Antebellum Slavery/Plantation Slave Life

 













Section
Review





Glossary






Class
Discussion




In
Depth




Laura Esguerra

DIET

Slaveholders did not intend to starve their slaves, for they knew that weak slaves meant a decrease in production. A weekly allowance, a limited share, was given to the slaves that although sometimes, but not always sufficient in bulk, was of improper balance. The basic weekly allowance of an adult slave consisted of cornmeal and three to four pounds of salt pork or bacon. Slaves were victims of ill-informed masters who knew little about nutrition. They did not know about vitamin deficiencies and how they lead to disease; much less about providing balanced diets. Even slaveholders themselves ate unbalanced meals, although they had higher quality food. They even enjoyed dishes prepared by their black cooks, such as gumbos and okra, and watermelon, which was brought over from Africa.

Slave men contributed and took the initiative to hunt, fish and trap animals. Families were able to supplement their meals with wild game and trout. Had it not been for the men, families would have starved to death. Malnutrition, the condition of being poorly nourished, was a common affliction amongst slaves, but could have been worse if they had not helped themselves out.

The insufficient amount of food provided often led slaves to steal from their masters. Slaveholders underestimated the amount of food their workers needed, so the rations provided would often disappear within a few days. Some were left to cultivate their own vegetables, but were too exhausted with all the extraneous field-work to come home and tend their gardens. Slaves turned to stealing hogs and corn in order to enrich their diets. Rarely, if ever, did they savor milk, eggs, fruits or vegetables.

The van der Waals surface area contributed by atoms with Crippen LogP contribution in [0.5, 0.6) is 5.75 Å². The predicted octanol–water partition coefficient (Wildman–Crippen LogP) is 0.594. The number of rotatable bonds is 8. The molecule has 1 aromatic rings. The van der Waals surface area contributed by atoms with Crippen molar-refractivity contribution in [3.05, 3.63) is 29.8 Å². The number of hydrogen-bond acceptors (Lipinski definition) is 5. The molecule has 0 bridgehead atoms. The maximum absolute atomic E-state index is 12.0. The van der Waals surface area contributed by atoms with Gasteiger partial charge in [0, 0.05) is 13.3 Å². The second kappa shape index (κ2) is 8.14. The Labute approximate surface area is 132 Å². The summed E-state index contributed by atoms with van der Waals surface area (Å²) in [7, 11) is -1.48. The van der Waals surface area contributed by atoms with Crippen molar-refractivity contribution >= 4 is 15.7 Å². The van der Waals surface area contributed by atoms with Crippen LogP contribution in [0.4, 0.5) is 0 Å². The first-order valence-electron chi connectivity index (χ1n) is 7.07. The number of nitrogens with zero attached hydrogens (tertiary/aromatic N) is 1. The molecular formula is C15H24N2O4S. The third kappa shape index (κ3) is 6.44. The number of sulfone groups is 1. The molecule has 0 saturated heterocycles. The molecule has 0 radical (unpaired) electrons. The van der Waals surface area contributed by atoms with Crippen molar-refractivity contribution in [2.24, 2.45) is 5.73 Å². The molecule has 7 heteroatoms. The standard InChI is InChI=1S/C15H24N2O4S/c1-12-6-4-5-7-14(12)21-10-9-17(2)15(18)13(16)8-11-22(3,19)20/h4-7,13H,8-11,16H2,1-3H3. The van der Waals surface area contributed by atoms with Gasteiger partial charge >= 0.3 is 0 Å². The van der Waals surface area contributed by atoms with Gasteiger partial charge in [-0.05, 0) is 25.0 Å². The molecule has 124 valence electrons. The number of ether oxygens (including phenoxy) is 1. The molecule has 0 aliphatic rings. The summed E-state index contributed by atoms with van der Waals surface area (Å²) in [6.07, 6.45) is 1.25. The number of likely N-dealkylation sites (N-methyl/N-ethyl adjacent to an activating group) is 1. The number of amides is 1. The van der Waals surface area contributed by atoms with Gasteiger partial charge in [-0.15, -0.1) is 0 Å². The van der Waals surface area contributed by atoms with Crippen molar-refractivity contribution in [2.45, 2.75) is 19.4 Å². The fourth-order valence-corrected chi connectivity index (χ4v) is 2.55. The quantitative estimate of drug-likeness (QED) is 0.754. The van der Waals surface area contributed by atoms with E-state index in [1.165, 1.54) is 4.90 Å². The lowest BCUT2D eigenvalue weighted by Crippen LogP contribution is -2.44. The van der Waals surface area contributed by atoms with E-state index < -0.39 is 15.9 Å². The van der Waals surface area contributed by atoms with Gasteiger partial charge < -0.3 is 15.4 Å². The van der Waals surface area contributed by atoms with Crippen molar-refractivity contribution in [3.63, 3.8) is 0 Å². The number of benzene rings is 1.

Problems families had with nourishment not only occurred with malnutrition, but also with finding an efficient method of preparing their food, which was their responsibility. This became a problem because they were not provided with adequate utensils. Slaves, already out of energy, got home at night to prepare their suppers. Corn had to be ground and firewood had to be collected. These individuals were degraded to eating like animals with their hands. Pots and pans were provided for cooking vegetables, fat, and grits, given of course, that they actually had the time to grow their own food. Thus, poorly fed, malnutritioned, slaves, led to less work output.

Some masters, however, did display some interest in their slaves' nutritional development, although that interest was due to a desire to produce more. Breakfasts and dinners were served at communal kitchens, prepared by slave cooks themselves. At other plantations, breakfast and dinner was carried out to the fields in buckets. Families' importance decreased, but slaves were better fed and therefore healthier.

 

 








Slave family
Slave
cabins







Slave family
Ration Day





Slave family
Slave family



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